Our culture is now dominated by what might be called an orthodoxy of perpetual transgression. Our world is awash with rebels: they stare insolently back at us from TV sitcoms, commercials, and movie publicity posters.
—Tom Frank, in "Rebellion Ad Nauseam," August 23
It didn't happen immediately. Googling the title, "What Makes Obama Run," and the last name of the author, Hank De Zutter, produced 254,000 results. Adding the year 2008 got back 250,000 results. De Zutter had the hang of Barack Obama 13 years before he ran for president, when nobody else knew who he was. De Zutter's story began:
When Barack Obama returned to Chicago in 1991 after three brilliant years at Harvard Law School, he didn't like what he saw. The former community activist, then 30, had come fresh from a term as president of the prestigious Harvard Law Review, a position he was the first African-American to hold. Now he was ready to continue his battle to organize Chicago's black neighborhoods. But the state of the city muted his exuberance.
"Upon my return to Chicago," he would write in the epilogue to his recently published memoir, Dreams From My Father, "I would find the signs of decay accelerated throughout the South Side—the neighborhoods shabbier, the children edgier and less restrained, more middle-class families heading out to the suburbs, the jails bursting with glowering youth, my brothers without prospects. All too rarely do I hear people asking just what it is that we've done to make so many children's hearts so hard, or what collectively we might do to right their moral compass—what values we must live by. Instead I see us doing what we've always done—pretending that these children are somehow not our own."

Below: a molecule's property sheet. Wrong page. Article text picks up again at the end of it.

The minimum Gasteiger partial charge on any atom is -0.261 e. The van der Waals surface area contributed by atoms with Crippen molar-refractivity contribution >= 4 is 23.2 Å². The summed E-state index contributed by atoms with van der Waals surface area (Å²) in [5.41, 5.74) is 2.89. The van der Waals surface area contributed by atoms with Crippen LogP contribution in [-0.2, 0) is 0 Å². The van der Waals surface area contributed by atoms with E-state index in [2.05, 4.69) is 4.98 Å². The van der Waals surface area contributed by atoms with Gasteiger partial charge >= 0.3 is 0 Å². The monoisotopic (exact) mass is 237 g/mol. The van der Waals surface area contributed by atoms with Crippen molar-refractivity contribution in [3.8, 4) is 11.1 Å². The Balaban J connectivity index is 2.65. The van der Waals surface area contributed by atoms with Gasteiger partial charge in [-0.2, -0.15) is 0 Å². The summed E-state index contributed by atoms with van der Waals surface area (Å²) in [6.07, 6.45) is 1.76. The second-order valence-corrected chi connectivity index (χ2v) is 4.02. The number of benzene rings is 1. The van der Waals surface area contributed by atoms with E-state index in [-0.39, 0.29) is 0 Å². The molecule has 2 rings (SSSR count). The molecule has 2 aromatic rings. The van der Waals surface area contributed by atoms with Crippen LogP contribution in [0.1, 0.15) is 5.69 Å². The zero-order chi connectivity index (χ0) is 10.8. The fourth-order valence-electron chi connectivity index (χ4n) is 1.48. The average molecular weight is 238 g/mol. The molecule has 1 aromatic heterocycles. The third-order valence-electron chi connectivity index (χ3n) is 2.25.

Today, after three years of law practice and civic activism, Obama has decided to dive into electoral politics . . ."
The Reader introduced BobWatch—"We read him so you don't have to"—in January 1995 to help relieve section four's endless pages of classifieds (it was another era). By May, BobWatch was in section one on page three. Author "Ed Gold" (aka Neil Steinberg) had struck a nerve. He stayed on the case through 1996.
Bob doesn't say exactly why he loves Baby Richard. Again, we must guess. Bob loves Baby Richard because the case so reminds him of himself—another unfortunate little boy pried away from his loving midwestern family by the forces of cruel fate. In Bob's case, fate came not in the chubby, grasping hands of Otakar Kirchner, but as a phenomenally better job and more money in five minutes than he could earn in a Columbus, Ohio, lifetime. Richard was cast into a drab little Mokena apartment with Otakar Kirchner stuffing countless pancakes down his tiny throat, while Bob was exiled to the murderous urban hell of Chicago.
We couldn't expect Bob to reach this epiphany in a column—lack of self-knowledge is what makes Bob's world so maddeningly insular. And now Baby Richard is trapped in that world.
Baby Richard's televised sobs, though heartbreaking, were brief. Just how much damage was caused by the transfer—and how much from having Bob Greene lurch out of nowhere and tell Richard that he loves him—will be impossible to determine. Hopefully, the hardest days are now behind Richard, and he will go on to live a dynamic, forward-looking life, the sort of life denied Bob Greene, whose anguished cries of loss and bewilderment will haunt us long after Baby Richard's sobs have faded from memory.(From the May 18 Reader)